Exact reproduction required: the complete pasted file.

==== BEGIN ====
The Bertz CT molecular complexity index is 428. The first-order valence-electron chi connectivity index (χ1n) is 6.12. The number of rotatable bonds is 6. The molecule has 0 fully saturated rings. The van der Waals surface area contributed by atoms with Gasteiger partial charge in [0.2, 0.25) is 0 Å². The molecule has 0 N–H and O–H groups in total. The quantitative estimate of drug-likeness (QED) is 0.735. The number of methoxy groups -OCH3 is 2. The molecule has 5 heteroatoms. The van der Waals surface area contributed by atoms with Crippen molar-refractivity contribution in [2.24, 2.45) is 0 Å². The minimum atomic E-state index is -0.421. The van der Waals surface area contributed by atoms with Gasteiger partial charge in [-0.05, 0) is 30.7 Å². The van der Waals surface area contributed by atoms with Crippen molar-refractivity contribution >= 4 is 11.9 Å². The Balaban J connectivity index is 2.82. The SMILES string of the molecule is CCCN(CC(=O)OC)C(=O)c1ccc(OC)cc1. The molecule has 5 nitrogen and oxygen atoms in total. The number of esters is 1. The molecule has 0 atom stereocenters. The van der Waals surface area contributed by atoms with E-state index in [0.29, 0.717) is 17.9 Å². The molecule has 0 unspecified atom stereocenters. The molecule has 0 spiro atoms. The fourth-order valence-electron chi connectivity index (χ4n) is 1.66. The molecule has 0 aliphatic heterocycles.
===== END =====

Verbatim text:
The Bertz CT molecular complexity index is 428. The first-order valence-electron chi connectivity index (χ1n) is 6.12. The number of rotatable bonds is 6. The molecule has 0 fully saturated rings. The van der Waals surface area contributed by atoms with Gasteiger partial charge in [0.2, 0.25) is 0 Å². The molecule has 0 N–H and O–H groups in total. The quantitative estimate of drug-likeness (QED) is 0.735. The number of methoxy groups -OCH3 is 2. The molecule has 5 heteroatoms. The van der Waals surface area contributed by atoms with Crippen molar-refractivity contribution in [2.24, 2.45) is 0 Å². The minimum atomic E-state index is -0.421. The van der Waals surface area contributed by atoms with Gasteiger partial charge in [-0.05, 0) is 30.7 Å². The van der Waals surface area contributed by atoms with Crippen molar-refractivity contribution >= 4 is 11.9 Å². The Balaban J connectivity index is 2.82. The SMILES string of the molecule is CCCN(CC(=O)OC)C(=O)c1ccc(OC)cc1. The molecule has 5 nitrogen and oxygen atoms in total. The number of esters is 1. The molecule has 0 atom stereocenters. The van der Waals surface area contributed by atoms with E-state index in [0.29, 0.717) is 17.9 Å². The molecule has 0 unspecified atom stereocenters. The molecule has 0 spiro atoms. The fourth-order valence-electron chi connectivity index (χ4n) is 1.66. The molecule has 0 aliphatic heterocycles.